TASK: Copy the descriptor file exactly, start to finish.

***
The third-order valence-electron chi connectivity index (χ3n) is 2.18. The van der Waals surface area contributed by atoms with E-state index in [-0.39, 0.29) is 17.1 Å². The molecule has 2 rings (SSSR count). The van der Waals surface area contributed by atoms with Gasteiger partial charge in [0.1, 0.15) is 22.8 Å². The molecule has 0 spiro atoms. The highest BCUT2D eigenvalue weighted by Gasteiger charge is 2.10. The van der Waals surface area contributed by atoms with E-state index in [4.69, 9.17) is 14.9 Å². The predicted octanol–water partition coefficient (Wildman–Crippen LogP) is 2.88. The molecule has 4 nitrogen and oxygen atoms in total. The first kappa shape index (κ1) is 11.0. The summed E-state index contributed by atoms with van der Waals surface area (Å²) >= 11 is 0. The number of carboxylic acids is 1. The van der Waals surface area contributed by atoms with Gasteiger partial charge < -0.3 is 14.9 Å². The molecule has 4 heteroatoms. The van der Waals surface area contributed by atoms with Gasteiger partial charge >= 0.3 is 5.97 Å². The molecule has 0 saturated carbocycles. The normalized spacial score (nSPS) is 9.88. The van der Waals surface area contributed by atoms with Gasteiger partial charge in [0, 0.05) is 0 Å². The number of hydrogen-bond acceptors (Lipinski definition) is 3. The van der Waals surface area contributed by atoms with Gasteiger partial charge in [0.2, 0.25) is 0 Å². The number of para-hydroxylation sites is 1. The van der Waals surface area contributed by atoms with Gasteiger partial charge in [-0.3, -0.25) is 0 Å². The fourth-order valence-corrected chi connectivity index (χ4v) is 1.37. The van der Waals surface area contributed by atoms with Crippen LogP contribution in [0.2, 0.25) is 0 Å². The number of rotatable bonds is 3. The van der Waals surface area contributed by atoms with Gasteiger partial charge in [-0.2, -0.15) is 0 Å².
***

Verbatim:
The third-order valence-electron chi connectivity index (χ3n) is 2.18. The van der Waals surface area contributed by atoms with E-state index in [-0.39, 0.29) is 17.1 Å². The molecule has 2 rings (SSSR count). The van der Waals surface area contributed by atoms with Gasteiger partial charge in [0.1, 0.15) is 22.8 Å². The molecule has 0 spiro atoms. The highest BCUT2D eigenvalue weighted by Gasteiger charge is 2.10. The van der Waals surface area contributed by atoms with E-state index in [4.69, 9.17) is 14.9 Å². The predicted octanol–water partition coefficient (Wildman–Crippen LogP) is 2.88. The molecule has 4 nitrogen and oxygen atoms in total. The first kappa shape index (κ1) is 11.0. The summed E-state index contributed by atoms with van der Waals surface area (Å²) >= 11 is 0. The number of carboxylic acids is 1. The van der Waals surface area contributed by atoms with Gasteiger partial charge < -0.3 is 14.9 Å². The molecule has 4 heteroatoms. The van der Waals surface area contributed by atoms with Gasteiger partial charge >= 0.3 is 5.97 Å². The molecule has 0 saturated carbocycles. The normalized spacial score (nSPS) is 9.88. The van der Waals surface area contributed by atoms with Gasteiger partial charge in [0, 0.05) is 0 Å². The number of hydrogen-bond acceptors (Lipinski definition) is 3. The van der Waals surface area contributed by atoms with Gasteiger partial charge in [0.2, 0.25) is 0 Å². The number of para-hydroxylation sites is 1. The van der Waals surface area contributed by atoms with Gasteiger partial charge in [-0.3, -0.25) is 0 Å². The fourth-order valence-corrected chi connectivity index (χ4v) is 1.37. The van der Waals surface area contributed by atoms with Crippen LogP contribution in [0.2, 0.25) is 0 Å². The number of rotatable bonds is 3. The van der Waals surface area contributed by atoms with Gasteiger partial charge in [-0.2, -0.15) is 0 Å².